The star witness, Lynn Lang, is a cheater, a liar, and a greedy exploiter of high school athletes. And that's the assessment of the prosecutor. The defendant, Logan Young Jr., is a braggart with an adolescent fixation on college football who drinks too much, talks too much, and gambles away money like it's paper. And that's according to his own attorneys.
And the star player, Albert Means, was so academically unqualified that he had to get someone else to take his college entrance exam, so dishonest that he lied about it to a federal grand jury, and so valuable that he was allowed to play four years of college football anyway without a single sanction.
Welcome to the United States of America v. Logan Young Jr., the Super Bowl of Sleaze.
"There are no heroes in this case," U.S. attorney Fred Godwin told jurors in his opening remarks.
No kidding. Whatever the outcome, the trial is likely to be remembered for two catch phrases. The first is Young's chest-thumping "He's mine!," supposedly spoken in regard to getting Means to attend the University of Alabama for the price of $150,000, payable to Lang. The other is the alliterative "Lynn Lang's lies," the cornerstone of Young's defense by lawyer Jim Neal.
Godwin, who has been on the case for four years, wasted no time laying out his line of attack in opening remarks. He practically leaped to his feet, took a few quick steps toward the jury of seven women and five men, and thundered, "This case is about the buying and selling of a young man by men who had no right to do so," and then pointing at Young, who sat at the defense table.
The first three witnesses -- Alabama athletic director Mal Moore, Young's ex-girlfriend Lisa Mallory, and Means -- established that Young worships the late Bear Bryant, gave liberally to the Alabama athletic department, drinks like a fish, and likes to holler "Roll Tide." Mallory, who met Young while working as his interior designer, testified about his heroic drinking and "He's mine!" boast, but under cross-examination agreed that he made the same claim about athletes who enrolled at schools other than Alabama. She said it was not uncommon for him to wave around wads of cash, especially when he was gambling or on a football weekend.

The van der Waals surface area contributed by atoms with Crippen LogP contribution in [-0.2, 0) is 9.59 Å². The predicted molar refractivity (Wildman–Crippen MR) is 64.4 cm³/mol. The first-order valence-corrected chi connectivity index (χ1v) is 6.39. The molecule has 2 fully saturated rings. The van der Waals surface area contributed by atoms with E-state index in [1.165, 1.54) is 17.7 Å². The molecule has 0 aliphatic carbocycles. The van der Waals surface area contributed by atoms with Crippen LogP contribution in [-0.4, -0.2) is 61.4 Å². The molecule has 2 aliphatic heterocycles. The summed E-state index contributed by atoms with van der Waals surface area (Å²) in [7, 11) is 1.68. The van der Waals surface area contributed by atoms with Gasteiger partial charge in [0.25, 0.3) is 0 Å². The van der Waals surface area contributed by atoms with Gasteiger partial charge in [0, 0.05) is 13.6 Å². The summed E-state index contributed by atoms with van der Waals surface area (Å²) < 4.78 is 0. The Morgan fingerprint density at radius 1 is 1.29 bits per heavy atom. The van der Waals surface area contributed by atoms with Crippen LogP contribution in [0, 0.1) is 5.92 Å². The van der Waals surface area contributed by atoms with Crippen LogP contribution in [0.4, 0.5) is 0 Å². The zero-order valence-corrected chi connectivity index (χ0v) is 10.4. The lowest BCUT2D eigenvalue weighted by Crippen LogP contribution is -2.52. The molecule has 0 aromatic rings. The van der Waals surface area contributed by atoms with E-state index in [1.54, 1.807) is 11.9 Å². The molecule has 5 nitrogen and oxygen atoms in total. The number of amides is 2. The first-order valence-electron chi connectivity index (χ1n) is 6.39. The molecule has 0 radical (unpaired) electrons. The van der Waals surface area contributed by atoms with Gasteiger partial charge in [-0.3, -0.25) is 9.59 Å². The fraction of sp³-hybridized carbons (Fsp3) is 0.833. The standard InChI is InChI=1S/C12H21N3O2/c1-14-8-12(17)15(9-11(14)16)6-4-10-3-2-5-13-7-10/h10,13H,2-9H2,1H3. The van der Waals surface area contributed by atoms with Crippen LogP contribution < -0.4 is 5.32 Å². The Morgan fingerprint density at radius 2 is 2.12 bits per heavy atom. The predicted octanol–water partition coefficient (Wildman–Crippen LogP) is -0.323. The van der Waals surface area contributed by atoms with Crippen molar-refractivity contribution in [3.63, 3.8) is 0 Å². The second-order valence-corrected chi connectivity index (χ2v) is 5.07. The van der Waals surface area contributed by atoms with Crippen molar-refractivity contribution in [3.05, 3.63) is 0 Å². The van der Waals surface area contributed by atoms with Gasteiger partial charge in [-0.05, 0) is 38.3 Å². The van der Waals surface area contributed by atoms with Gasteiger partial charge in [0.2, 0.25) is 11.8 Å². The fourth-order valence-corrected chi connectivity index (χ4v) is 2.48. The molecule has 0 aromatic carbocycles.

Means testified that Lang guided his football decisions throughout high school and often gave him spending money or gifts. He said Lang steered him to Alabama although Means liked Arkansas and Kentucky better. He said he never met or talked to Logan Young in his life. And he admitted that he never took the ACT college entrance exam but told a federal grand jury that he did.
"I was afraid," he said. "I thought it probably would affect my education."
Jurors will also hear from middleman Melvin Ernest, nicknamed "Botto," who supposedly brought Lang to Young's house in 1999, remaining downstairs while Lang and Young went upstairs to talk business. Godwin said Lang will testify that their meetings always included just the two of them "because then it's your word against mine that this ever happened."
According to Godwin, Young made 64 cash withdrawals, each for less than $10,000 to avoid IRS reporting, with $150,000 finding its way to Lang over a period of several months. Godwin promised to present "some interesting coincidences" about the timing of Young's withdrawals and Lang's bank deposits.
"Follow the money," Godwin told the jury in summation.
In his opening remarks to the jury, Neal indicated that he will essentially be putting Lang on trial.
"There is no way you will believe the government's chief witness and certainly no way you will believe Lynn Lang beyond a reasonable doubt," he said. He noted inconsistencies in Lang's story as told to journalists, Memphis attorney Bill Wade, Memphis City Schools officials, federal prosecutors, and the NCAA. He said jurors will hear contradictory testimony from former University of Memphis head football coach Rip Scherer and former Georgia coach Jim Donnan, among others.
Neal suggested that Lang pled guilty because he was facing up to 135 years in prison on the original charges. He said testimony will show that Lang skimmed money from events at Trezevant High School and summer football camps when he was a coach and had to be ordered by a court to make child-support payments when he was supposedly "awash in money."
On Tuesday, prosecutors lost an attempt to introduce testimony alleging that Young also paid former Melrose football coach Tim Thompson to get star player Kindal Moorehead to attend Alabama.